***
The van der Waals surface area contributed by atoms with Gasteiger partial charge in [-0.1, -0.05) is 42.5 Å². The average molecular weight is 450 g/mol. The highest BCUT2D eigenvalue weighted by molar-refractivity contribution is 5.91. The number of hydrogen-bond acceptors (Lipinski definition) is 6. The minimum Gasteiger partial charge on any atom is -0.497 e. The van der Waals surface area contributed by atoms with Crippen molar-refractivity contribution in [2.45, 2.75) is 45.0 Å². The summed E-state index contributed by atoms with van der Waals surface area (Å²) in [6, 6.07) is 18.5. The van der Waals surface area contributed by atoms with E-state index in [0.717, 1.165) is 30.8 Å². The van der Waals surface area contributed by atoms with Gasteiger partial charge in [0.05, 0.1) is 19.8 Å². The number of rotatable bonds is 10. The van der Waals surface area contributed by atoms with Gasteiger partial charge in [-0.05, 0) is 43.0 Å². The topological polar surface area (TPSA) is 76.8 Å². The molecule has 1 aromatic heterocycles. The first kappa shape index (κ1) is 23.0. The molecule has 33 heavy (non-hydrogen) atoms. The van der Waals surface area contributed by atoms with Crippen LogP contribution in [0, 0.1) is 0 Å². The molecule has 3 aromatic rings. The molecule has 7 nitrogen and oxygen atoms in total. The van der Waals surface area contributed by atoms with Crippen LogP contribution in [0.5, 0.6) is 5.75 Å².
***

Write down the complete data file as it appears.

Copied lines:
The van der Waals surface area contributed by atoms with Gasteiger partial charge in [-0.1, -0.05) is 42.5 Å². The average molecular weight is 450 g/mol. The highest BCUT2D eigenvalue weighted by molar-refractivity contribution is 5.91. The number of hydrogen-bond acceptors (Lipinski definition) is 6. The minimum Gasteiger partial charge on any atom is -0.497 e. The van der Waals surface area contributed by atoms with Crippen molar-refractivity contribution in [2.45, 2.75) is 45.0 Å². The summed E-state index contributed by atoms with van der Waals surface area (Å²) in [6, 6.07) is 18.5. The van der Waals surface area contributed by atoms with E-state index in [0.717, 1.165) is 30.8 Å². The van der Waals surface area contributed by atoms with Gasteiger partial charge in [0.05, 0.1) is 19.8 Å². The number of rotatable bonds is 10. The van der Waals surface area contributed by atoms with Gasteiger partial charge in [-0.05, 0) is 43.0 Å². The topological polar surface area (TPSA) is 76.8 Å². The molecule has 1 aromatic heterocycles. The first kappa shape index (κ1) is 23.0. The molecule has 33 heavy (non-hydrogen) atoms. The van der Waals surface area contributed by atoms with Crippen LogP contribution in [0, 0.1) is 0 Å². The molecule has 3 aromatic rings. The molecule has 7 nitrogen and oxygen atoms in total. The van der Waals surface area contributed by atoms with Crippen LogP contribution in [0.5, 0.6) is 5.75 Å².